This week I had to make the difficult decision to shutter Kingston Writers’ Studio, the tiny co-working space for writers that I launched in January, 2017.
Actually, I should say it was a painful decision rather than a difficult one, because coronavirus really made the choice for me. Bottom line: you can’t effectively co-work in a deadly pandemic, the end of which doesn’t seem to be clearly in sight — especially not in a space that is just 270 square feet with six desks that are not the recommended six feet apart from one another. Also, you can’t visit an office building with common entrances, communal spaces, and public restrooms each day without risking your life.
The irony is that I created the studio as a way to combat my feelings of isolation as a writer living upstate, and now an imperative for isolation is its death knell.
I can’t begin to tell you how hard it is for me to let this thing go. It took me years to get up the nerve and resources to put it together. I’d moved upstate from Manhattan in 2005, and while I came to love my new home, I also struggled with no longer being in bustling New York City, where so much of publishing and media are based. I missed interacting with so many colleagues so frequently, and being clued into important work opportunities. I feared that 90 miles north of the city, I would become out of touch and irrelevant.
I got lonely fast, but was in denial about it for a while. The advent of social media helped distract me from my loneliness, and allowed me to feel somewhat connected. After a while, though, I could no longer ignore the craving I felt for an active, well-connected writers’ community, and started meeting writer friends in cafes all around the mid-Hudson Valley.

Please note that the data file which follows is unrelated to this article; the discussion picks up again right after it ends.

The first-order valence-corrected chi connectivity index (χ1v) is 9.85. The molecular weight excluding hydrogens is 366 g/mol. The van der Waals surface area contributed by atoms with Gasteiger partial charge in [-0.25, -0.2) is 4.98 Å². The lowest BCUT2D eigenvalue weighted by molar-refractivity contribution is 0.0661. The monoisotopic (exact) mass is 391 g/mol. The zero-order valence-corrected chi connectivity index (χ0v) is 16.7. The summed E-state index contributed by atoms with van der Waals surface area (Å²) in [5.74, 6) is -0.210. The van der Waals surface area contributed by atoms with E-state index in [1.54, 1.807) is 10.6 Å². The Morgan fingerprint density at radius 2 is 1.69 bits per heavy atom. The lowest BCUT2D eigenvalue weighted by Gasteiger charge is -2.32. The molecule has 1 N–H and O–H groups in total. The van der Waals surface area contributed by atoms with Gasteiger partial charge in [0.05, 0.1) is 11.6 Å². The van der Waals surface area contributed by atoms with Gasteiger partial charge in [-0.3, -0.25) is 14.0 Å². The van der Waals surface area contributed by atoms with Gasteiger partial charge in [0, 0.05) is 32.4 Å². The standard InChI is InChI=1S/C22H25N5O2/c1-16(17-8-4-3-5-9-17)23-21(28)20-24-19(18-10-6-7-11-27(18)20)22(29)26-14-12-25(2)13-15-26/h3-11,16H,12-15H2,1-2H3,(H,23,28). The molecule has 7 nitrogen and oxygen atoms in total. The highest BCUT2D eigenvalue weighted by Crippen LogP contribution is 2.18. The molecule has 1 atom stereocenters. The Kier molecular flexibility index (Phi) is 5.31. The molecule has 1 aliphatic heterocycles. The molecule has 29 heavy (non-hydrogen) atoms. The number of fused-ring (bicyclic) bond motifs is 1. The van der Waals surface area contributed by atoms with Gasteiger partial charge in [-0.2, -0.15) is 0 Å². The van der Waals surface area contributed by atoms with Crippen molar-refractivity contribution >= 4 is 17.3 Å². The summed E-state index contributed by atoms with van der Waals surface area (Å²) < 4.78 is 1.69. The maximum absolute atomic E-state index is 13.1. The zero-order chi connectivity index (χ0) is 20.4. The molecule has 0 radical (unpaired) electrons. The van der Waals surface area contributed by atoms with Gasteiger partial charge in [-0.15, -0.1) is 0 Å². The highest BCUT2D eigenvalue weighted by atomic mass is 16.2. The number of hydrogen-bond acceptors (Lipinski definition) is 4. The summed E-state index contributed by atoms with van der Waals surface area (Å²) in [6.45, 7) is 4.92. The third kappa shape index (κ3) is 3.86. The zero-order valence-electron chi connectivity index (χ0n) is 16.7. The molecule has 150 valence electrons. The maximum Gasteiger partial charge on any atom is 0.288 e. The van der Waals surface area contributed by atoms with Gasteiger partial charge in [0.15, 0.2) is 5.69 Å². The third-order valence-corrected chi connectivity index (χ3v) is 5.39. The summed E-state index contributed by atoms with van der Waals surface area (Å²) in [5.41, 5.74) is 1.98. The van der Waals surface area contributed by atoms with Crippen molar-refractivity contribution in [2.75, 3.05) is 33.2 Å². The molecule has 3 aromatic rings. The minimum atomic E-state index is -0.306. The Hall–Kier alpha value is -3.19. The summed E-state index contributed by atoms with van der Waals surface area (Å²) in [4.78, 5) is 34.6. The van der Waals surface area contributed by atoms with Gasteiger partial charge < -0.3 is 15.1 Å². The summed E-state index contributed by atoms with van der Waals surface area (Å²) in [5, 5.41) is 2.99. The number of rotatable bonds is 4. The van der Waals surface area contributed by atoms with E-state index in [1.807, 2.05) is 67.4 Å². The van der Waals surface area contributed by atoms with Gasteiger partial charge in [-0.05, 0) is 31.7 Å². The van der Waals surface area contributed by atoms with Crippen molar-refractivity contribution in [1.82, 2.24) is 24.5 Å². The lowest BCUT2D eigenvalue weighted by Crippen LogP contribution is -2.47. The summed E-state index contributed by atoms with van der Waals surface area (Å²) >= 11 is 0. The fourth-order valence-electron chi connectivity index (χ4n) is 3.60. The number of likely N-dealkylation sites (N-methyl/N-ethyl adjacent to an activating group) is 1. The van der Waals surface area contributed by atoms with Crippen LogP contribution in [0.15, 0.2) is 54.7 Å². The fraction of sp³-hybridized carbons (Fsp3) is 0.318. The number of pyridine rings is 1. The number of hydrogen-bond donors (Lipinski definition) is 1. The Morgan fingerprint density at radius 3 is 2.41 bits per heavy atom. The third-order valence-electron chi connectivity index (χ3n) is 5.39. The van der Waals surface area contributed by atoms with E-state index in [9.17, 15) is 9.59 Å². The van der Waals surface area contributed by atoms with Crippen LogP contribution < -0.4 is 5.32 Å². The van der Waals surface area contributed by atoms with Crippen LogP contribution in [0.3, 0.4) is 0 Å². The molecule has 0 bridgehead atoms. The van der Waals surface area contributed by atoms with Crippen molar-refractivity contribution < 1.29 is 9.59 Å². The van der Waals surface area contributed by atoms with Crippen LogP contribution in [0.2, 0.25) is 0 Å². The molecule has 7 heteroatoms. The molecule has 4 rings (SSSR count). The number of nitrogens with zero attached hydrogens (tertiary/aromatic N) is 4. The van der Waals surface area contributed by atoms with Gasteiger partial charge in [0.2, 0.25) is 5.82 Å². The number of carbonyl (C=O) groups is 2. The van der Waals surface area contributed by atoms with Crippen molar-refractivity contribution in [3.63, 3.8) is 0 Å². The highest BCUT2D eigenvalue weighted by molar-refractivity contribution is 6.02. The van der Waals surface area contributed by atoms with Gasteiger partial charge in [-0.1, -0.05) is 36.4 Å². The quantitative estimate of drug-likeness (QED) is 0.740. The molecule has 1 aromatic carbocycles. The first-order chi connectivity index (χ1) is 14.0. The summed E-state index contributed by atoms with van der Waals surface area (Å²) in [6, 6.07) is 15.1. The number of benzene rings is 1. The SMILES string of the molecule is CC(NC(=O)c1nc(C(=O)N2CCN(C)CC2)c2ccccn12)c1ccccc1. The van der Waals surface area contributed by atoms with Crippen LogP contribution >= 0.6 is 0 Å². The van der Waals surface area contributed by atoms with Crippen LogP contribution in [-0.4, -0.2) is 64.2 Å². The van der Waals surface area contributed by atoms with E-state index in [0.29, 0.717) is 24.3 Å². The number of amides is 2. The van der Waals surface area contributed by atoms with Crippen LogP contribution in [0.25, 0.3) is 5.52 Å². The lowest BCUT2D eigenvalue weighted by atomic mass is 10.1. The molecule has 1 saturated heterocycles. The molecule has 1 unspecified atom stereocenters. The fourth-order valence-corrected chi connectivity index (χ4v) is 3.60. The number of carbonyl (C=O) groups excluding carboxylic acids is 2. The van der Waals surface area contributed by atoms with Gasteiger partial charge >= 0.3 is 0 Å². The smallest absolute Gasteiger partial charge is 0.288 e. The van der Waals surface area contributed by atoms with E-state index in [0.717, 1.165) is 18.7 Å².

Cafes weren’t optimal. I found it difficult to concentrate in them, especially when there was music with lyrics playing. Sometimes I’d get all the way to, say, Hudson, a 40-minute drive away, and realize I’d left a charger or my head phones, or an important notebook at home. Or I’d bump into people who were at the cafe to eat and socialize, rather than work, and my concentration would be shot.
In 2016, I started to hear about co-working spaces in the city and elsewhere, and envisioning starting one of my own. I paid day-visits to many of them to learn how they operated, and started scheming.
I’ve always found it useful to write in the company of others who are also writing. The focus and concentration and accountability of others can be contagious. I knew I wanted to make this a regular feature of my work life.
I found a free online questionnaire service and polled all the local writers I knew, asking whether they’d be interested in a co-working space, and if so, at what price. About 20 people said they’d be in if I made it happen
That year, I made an extra $5,000 and realized it would be a good decision, tax-wise and otherwise, to use that money to rent an office and buy some inexpensive furniture. Not having any idea how to be in business, I signed up for free mentorship through the Ulster County Small Business Association. My mentor, Jean, thought I was crazy. But she appreciated my passion for what I wanted to create.
In January, 2017, I opened up in two rooms in The Opera House building in Uptown Kingston. There was a weird, narrow extra room/closet we used as a sort of phone booth, which I dubbed the “Malkovich Room,” because of the way you had to wiggle into it.